Do education expenses qualify as business expenses?

Your Guide to State, Local, Federal, Estate + International Taxation

education expenses, business expenses, deduction, taxI recently ran across a court case (Czarnecki v. The United States) that addressed the deductibility of education expenses as business expenses. Czarnecki, an engineer, amended his 2010 tax return to deduct expenses related to the researching and writing of his doctorate thesis as ordinary and necessary business expenses. The resulting refund, however, was denied by the IRS, prompting Czarnecki to file a claim in the U.S. Court of Federal Claims.

When determining whether he could deduct the expenses, the court looked at a few criteria.

  1. Did the expenses maintain or improve skills required in the taxpayer’s employment?
  2. Were the expenses an express requirement of the employer or required by law or regulations to maintain a license to practice?

It would appear that a Ph.D. in structural engineering would improve Czarnecki’s professional skills; however, there is another caveat when it comes to deducting education expenses. In order to be deductible, the expenses cannot qualify the taxpayer for a new profession. In this case, the government argued that the Ph.D. qualified him to become a professor at a university. Czarnecki countered that this was not his intention and that having a Ph.D. was not the only requirement to becoming a professor; however, the court sided with the government in that this was a significant hurdle in qualifying.

In addition, he faced a few other roadblocks. The memorandum opinion indicates Czarnecki did not sufficiently demonstrate how his doctorate studies improved the skills necessary for his employment and that there was no requirement by his employer or any regulatory agency to obtain any sort of continuing professional education. Unfortunately, Czarnecki had too many issues going against him and his expenses were determined to be nondeductible.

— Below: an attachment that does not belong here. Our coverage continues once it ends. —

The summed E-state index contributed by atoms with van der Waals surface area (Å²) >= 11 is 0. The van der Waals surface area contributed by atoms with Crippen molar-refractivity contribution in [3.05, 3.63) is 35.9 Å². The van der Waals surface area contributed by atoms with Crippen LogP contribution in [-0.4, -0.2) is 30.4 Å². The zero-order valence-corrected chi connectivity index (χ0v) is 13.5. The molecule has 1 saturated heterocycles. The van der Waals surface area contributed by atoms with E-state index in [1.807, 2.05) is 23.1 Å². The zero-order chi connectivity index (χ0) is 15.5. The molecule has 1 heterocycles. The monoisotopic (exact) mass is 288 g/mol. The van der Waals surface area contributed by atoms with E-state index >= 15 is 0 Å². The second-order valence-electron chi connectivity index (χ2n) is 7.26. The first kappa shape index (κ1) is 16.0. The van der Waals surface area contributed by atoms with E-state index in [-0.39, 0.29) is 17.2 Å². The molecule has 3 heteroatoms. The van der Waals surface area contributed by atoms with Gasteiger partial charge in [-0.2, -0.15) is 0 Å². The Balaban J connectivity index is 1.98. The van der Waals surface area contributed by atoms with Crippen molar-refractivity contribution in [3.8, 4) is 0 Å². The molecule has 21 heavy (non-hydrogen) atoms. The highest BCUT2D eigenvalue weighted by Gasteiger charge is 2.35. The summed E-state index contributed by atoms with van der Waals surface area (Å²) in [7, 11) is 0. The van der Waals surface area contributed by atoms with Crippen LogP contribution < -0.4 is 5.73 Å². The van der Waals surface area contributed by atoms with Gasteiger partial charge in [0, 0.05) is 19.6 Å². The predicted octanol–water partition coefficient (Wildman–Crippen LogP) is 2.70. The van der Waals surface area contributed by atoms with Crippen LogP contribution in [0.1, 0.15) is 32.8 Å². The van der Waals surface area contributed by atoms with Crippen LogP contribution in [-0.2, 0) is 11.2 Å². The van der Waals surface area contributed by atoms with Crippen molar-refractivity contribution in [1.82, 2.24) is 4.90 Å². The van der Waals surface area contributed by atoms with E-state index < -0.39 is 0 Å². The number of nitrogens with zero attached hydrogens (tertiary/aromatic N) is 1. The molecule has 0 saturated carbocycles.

When writing this blog, I found some other interesting cases of times where taxpayers succeed in claiming education expenses.

  • A commercial pilot was able to deduct the cost of operating a small aircraft on the grounds that it helped him maintain his flying skills.
  • Physical education teachers were able to deduct the cost of learning and playing racquetball. However, memberships at racquetball facilities were deemed personal expenses and, therefore, nondeductible.
  • An adult education discussion leader was able to deduct educational expenses related to her master’s degree in psychology based on the logic that the further education helped improve skills needed in her employment. Interestingly enough, it was mentioned that the higher education qualified her to become a school guidance counselor, but the court found that the position of guidance counselor did not constitute a new profession since the tasks and responsibilities were substantially the same as her role as an adult education discussion leader.

Richard Christensen